I asked -in my best Spanish- if there was any way we could figure out a workaround; we weren’t going to drive back to Cancún to get to an ATM! Almost miraculously, I had a 20€ bill with me. The toll employee said we could stop cars at the toll and ask them to exchange it for local Mexican pesos. I was quite puzzled that anyone would accept; I mean, can you imagine a toll employee asking you, in your home country: “Sorry, but would you mind giving me 20€ in exchange for these 460 Mexican Pesos?” I mean come on! You need your 20€, and WHY would you waste your own time going at a currency converter shop to get your 20€ back?
After a few cars declined, and hope was dimming, our Good Samaritan appeared! A car of 5 kind ladies, amused at our ordeal, kindly exchanged my 20€ bill, and I don’t even think they charged me an interest rate! Gracias angelitas!
So finally we could reach Valladolid, at the ever-so-lovely Casa de Angel, an AirBnB in the center of town (Tip: Book your first trip with our code to get a $40 discount). This place had an internal patio with trees, where breakfast was served, and our big room had hammocks and a fully-equipped kitchen. It was a great base to go to the main square, which we soon discovered was in full turmoil.
Well, turmoil is the impression Central American religious celebrations give unsuspecting tourists like us. As we already covered in Granada, Nicaragua, they look more like civil wars. Here, sirens were blaring as never-ending groups of runners, bicycles and cars adorning statues of the Virgin Mary and colorful flags passed through the city. This curious procession seemed more like an Olympic ceremony than an honoring of the Mother of Christ, with each group having the colors and coat of arms of their parish.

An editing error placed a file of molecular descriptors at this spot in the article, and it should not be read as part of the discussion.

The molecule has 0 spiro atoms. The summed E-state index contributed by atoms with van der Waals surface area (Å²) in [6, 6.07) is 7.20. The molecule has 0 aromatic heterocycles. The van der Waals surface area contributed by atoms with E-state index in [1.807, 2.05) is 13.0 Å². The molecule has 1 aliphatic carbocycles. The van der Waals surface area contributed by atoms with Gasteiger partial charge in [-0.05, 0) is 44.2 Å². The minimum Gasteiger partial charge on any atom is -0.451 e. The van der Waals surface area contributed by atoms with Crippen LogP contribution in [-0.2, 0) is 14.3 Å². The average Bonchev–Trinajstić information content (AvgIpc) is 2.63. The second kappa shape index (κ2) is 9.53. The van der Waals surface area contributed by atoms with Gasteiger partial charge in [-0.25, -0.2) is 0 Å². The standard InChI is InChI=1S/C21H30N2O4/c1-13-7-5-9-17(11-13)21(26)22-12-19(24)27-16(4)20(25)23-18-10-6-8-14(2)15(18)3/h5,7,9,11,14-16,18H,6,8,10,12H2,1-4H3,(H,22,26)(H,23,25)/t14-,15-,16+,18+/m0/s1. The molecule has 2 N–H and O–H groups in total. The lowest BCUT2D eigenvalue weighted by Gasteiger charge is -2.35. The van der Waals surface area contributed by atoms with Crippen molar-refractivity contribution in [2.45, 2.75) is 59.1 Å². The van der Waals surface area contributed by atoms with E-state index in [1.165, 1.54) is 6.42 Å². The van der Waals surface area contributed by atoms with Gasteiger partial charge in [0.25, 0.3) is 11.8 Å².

After walking around the square park, we found shelter from the clatter in a lovely restaurant, Las Campanas. Prices were cheap and the food was delicious, so of course, we tried almost everything! It was a perfect dinner spot, so we even returned our second night! I highly advise you check it out, and taste the Queso Fundido Especial: a large plate of melted cheese, mushrooms, ham, sausage, onions, green peppers and potato, which you can put in little tortillas.
Colonial & Mayan Heritage
The history of Valladolid (named after the Spanish’s capital at the time) is one of ruthless colonialism and struggle. Established by Spanish Conquistadors in 1543 next to a lagoon, it was relocated two years later to a less humid and mosquito-infested place. Only thing is, this place was already occupied by a Maya town called Zaci. Without any concern for the Native population, the Spaniards dismantled the buildings and reused the stones to build their colonial town. This led to a Mayan revolt a year later, which was subdued by the Spanish colonists. In 1847, three hundred years later, the Mayan rioted and killed 80 whites, which quickly turned into a general uprising led by a leader named Jacinto Pat. This sparked off the 54-years Caste War of Yucatán of Mayan against the European-descendant population (the “Ladinos”), who quickly left Valladolid (in 1848), a lot of them ambushed and killed on their way out. From the 1850s to 1893, the United Kingdom recognized the Maya free state as an independent nation, but towards the end of the 19th century, Mayan would be forced to cede their land to the state of Mexico, and Valladolid would fall out of Mayan hands once more. Small guerillas would continue in the beginning of the 20th century, but would lead the way to peace treaties.
I write this short history introduction to convey that this town and these colonial buildings are not the “real” version of Disneyland Orlando’s Mexico, but hallowed grounds. Local people were forcibly removed from their homes and people were executed on the public squares.
However, this grim thought can’t help but be replaced by a sense of wonder at seeing this colonial architectural heritage. Starting with: